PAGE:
The State of Colorado has introduced a bill regarding marijuana ownership rules. SB 16-040 has passed the Colorado House and Senate and is now awaiting signature by the Governor. These changes would impact any new applications occurring on or after January 1, 2017. The changes apply to both medical and retail licenses.
These changes are generally beneficial to marijuana business owners, since they would allow marijuana businesses to obtain more funding from out of state lending sources. The bill creates three types of funding relationships: direct beneficial interest owner, indirect beneficial interest owner, and qualified limited passive investor.
Direct Beneficial Owner:
A direct beneficial interest owner is a person who owns part of the business. This could include members, managers, officers, and directors. Businesses can have as many direct beneficial interest owners as needed as long as the individual has been a resident of Colorado for at least one year. Non-residents can be direct beneficial interest owners as well, but need to receive a finding of suitability from the MED. Such investors include institutions like banks and insurance companies.
Indirect Beneficial Owner:
Indirect beneficial interest owners are permitted economic interests, and would include situations like intellectual property royalties, employee profit sharing, or institutional investors. Businesses may take advantage of qualified limited institutional investors, but those investors may own only 30% or less of the marijuana business. The bill does not specifically provide for the residency requirements of indirect beneficial owners, but it is likely that the MED will use a standard similar or less rigid than that for direct beneficial owners.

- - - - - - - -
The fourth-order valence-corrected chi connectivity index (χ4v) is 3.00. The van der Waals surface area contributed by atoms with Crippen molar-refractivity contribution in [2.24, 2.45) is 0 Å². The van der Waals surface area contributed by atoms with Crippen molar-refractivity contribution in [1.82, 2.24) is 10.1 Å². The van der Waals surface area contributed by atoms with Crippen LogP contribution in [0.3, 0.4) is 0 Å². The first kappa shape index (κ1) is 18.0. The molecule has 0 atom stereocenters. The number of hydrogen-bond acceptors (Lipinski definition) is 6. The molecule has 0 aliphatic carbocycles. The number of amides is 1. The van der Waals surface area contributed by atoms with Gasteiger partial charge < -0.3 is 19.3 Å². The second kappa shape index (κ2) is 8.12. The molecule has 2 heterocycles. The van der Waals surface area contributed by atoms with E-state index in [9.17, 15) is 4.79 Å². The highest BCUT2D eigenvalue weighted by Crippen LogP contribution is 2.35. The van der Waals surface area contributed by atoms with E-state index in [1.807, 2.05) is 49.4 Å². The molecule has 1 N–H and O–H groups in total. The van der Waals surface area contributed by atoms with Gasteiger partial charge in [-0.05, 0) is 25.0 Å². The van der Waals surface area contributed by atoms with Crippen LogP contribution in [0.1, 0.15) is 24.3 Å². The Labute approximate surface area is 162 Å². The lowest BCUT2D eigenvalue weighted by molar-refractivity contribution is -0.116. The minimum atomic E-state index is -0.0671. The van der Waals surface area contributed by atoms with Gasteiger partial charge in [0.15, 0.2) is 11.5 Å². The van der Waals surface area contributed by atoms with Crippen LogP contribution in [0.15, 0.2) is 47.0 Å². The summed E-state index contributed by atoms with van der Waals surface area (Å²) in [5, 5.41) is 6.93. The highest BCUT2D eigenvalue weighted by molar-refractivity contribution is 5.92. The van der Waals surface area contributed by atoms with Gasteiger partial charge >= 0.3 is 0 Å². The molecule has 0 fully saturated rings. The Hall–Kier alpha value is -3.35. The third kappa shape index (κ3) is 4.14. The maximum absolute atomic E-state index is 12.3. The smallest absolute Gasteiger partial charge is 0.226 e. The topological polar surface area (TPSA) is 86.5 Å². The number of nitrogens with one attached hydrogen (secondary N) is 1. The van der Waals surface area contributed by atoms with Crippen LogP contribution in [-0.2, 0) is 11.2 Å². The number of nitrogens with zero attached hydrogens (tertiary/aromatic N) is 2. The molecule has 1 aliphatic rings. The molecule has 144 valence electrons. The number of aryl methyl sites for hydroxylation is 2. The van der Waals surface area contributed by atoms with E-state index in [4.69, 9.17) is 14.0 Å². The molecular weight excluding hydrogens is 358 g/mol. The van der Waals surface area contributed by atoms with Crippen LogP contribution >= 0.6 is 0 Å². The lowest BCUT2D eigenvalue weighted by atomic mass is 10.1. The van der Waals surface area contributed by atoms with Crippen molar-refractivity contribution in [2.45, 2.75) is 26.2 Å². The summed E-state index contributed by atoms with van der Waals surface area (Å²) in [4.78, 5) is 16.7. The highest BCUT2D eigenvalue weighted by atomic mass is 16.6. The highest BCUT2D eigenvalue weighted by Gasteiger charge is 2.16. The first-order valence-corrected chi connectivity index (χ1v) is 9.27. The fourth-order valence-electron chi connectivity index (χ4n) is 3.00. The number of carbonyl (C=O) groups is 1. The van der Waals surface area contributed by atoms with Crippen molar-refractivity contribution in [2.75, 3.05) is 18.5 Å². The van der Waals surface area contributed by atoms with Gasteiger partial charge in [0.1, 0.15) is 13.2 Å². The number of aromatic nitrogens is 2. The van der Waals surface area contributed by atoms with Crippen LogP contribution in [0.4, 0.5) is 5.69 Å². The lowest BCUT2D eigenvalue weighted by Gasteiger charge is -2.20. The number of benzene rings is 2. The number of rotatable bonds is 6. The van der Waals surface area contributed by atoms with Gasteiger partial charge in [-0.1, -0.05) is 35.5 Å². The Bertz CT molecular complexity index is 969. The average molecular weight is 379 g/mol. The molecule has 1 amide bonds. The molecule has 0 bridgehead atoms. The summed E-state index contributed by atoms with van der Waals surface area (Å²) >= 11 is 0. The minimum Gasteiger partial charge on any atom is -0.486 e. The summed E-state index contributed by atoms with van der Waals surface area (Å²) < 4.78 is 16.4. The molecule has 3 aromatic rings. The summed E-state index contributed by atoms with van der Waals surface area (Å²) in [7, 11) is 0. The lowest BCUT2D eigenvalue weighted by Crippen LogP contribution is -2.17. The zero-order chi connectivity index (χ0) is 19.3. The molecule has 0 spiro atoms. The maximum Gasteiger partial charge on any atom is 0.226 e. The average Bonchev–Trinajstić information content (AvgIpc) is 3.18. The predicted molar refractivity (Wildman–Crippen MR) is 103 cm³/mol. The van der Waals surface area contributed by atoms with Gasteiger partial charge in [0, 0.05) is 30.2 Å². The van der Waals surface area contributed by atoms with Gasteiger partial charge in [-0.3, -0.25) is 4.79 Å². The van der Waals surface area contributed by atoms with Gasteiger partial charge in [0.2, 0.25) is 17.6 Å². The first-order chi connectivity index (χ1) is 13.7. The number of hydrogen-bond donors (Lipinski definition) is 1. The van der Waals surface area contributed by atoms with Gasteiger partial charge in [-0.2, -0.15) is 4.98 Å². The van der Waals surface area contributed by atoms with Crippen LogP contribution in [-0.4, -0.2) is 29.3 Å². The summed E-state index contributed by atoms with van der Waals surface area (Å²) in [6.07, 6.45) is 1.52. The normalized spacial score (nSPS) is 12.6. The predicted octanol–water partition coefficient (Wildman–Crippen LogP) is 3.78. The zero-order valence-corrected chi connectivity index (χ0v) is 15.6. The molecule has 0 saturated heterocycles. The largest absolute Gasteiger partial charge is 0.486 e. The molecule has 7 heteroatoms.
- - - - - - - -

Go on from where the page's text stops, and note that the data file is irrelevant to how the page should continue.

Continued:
Qualified Limited Passive Investor:
Qualified limited passive investors are passive investors with less than 5% share in the business. The state licensing authority will run a limited background check on these individuals, and may conduct a more thorough investigation if needed. The MED will create regulations regarding these individuals, and the specific qualifications are not included in the bill. The intent is for these to be the most minor form of investor, presumably requiring the least review and lowest requirements. These investors must be United States citizens, but do not need to have any Colorado residency.
These three categories will allow new businesses to receive startup funds from out of state investors and be generally more permissive of different ownership structures. The hope is that this will benefit Colorado businesses and reduce the amount of illegal out of state money introduced.
The opportunity for out of state investment is beginning to open up. Since this is new, it is likely that the MED will struggle with defining the above categories and the approval process. As always, proceed with great caution and a conservative approach to such investment.
Click here to read the fully proposed changes.